Recently, ARMA International held its 59th Annual Conference & Expo in San Diego, California, bringing together professionals in the records and information management industry with organizations interested in bolstering their information governance policies. In today’s business environment, it’s crucial that corporate documents are governed to ensure that organizations remain competitive and compliant. As the mountain of information grows, so does the burden to manage it and avoid the risks associated with mismanagement.
One of the major trends coming out of ARMA 2014 was the notion of transitioning from records management to information governance. The digital age has presented a host of new challenges with regards to managing electronic information, challenges that are not being addressed by the practices long used for physical records. The transition to information governance is necessary given that records management has its roots and practices based in managing physical files and papers, while information governance is centered on looking after and making decisions about an organization’s information assets, throughout its entire lifecycle.
This slideshow features information governance trends and best practices from the industry’s top players at this year’s ARMA conference, as identified by Bassam Zarkout, CTO, RSD.
ARMA Live! 2014 Highlights
Click through for governance trends and best practices coming out of ARMA Live! 2014, as identified by Bassam Zarkout, CTO, RSD.
Pharma and Health Care
Increased risks for highly regulated industries – like health care and pharmaceutical – have driven the need for stricter requirements and guidelines. Over the past several years, the FDA and NHS have put out guidelines and regulations to help health care and pharmaceutical companies assess their governance processes.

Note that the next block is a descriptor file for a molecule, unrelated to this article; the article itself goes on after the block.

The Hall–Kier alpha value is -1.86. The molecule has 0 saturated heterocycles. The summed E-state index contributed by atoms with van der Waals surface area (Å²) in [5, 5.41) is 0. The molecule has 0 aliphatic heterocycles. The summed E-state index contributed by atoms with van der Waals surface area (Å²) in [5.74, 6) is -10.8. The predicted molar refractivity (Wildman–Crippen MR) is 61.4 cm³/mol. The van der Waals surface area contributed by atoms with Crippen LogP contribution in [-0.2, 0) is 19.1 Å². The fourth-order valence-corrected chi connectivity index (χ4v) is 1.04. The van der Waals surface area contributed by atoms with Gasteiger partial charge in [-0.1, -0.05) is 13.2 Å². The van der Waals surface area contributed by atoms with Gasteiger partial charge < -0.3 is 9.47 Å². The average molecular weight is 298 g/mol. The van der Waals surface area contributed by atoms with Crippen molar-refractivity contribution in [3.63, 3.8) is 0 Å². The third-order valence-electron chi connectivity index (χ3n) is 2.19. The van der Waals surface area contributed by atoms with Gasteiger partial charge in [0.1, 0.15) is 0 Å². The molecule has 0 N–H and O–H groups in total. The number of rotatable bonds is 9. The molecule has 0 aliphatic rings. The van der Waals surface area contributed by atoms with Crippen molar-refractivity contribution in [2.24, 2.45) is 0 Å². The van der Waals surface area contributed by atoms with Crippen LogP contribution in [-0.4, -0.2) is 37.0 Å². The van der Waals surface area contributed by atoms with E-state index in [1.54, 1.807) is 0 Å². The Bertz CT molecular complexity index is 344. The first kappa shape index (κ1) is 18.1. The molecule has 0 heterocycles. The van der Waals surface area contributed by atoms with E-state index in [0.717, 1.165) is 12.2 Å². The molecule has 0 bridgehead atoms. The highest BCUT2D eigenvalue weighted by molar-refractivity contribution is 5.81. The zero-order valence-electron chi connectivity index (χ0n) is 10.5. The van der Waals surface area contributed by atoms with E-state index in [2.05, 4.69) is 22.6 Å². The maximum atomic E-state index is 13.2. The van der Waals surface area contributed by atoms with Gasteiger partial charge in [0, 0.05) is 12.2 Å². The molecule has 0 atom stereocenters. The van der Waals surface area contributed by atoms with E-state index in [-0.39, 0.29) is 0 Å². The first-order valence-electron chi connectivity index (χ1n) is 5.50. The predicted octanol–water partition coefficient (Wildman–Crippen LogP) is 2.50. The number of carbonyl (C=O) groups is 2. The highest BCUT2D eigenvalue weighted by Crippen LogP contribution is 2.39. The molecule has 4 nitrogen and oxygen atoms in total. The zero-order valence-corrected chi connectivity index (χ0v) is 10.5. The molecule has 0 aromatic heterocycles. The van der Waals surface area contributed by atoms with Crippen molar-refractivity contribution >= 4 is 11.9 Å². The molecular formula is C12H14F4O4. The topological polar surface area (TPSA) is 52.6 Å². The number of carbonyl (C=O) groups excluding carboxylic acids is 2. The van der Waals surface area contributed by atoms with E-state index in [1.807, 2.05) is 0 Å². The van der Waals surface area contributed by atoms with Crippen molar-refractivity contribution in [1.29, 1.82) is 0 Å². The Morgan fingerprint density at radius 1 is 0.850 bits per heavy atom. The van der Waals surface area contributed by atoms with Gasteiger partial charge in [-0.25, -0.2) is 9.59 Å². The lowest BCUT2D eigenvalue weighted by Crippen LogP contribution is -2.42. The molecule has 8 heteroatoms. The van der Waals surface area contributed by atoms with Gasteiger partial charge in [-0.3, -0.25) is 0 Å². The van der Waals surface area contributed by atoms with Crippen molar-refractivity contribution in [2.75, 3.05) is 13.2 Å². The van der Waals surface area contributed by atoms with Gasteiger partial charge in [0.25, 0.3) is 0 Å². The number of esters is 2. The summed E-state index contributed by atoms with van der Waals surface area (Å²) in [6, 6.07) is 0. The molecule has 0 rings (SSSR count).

Attendees at the conference learned how information governance programs can provide safe and reliable ways for organizations to govern a variety of structured and unstructured data created by ICD-10, electronic health records (EHR), payment information, clinical trials and more.
One example was the NHS’ issuance of its Information Governance Toolkit, a set of requirements that companies can evaluate themselves against, which includes assessment details such as identifying management structures and responsibilities and how to handle and govern confidential corporate and patient data in a secure environment.
Another example included the FDA’s update to its Drug Supply Chain Security Act, which identifies and traces certain prescription drugs in the supply chain, as well as its update to the Unique Device Identification rule, which requires systems to “adequately identify medical devices through their distribution and use.”
SMART Information Governance
RSD’s theme at ARMA 2014 was a focus on the need to transition from records management to SMART information governance. SMART information governance improves value placed on information, saves money and mitigates risk. The keys to SMART information governance are: simple, measureable, achievable, repeatable and transformational.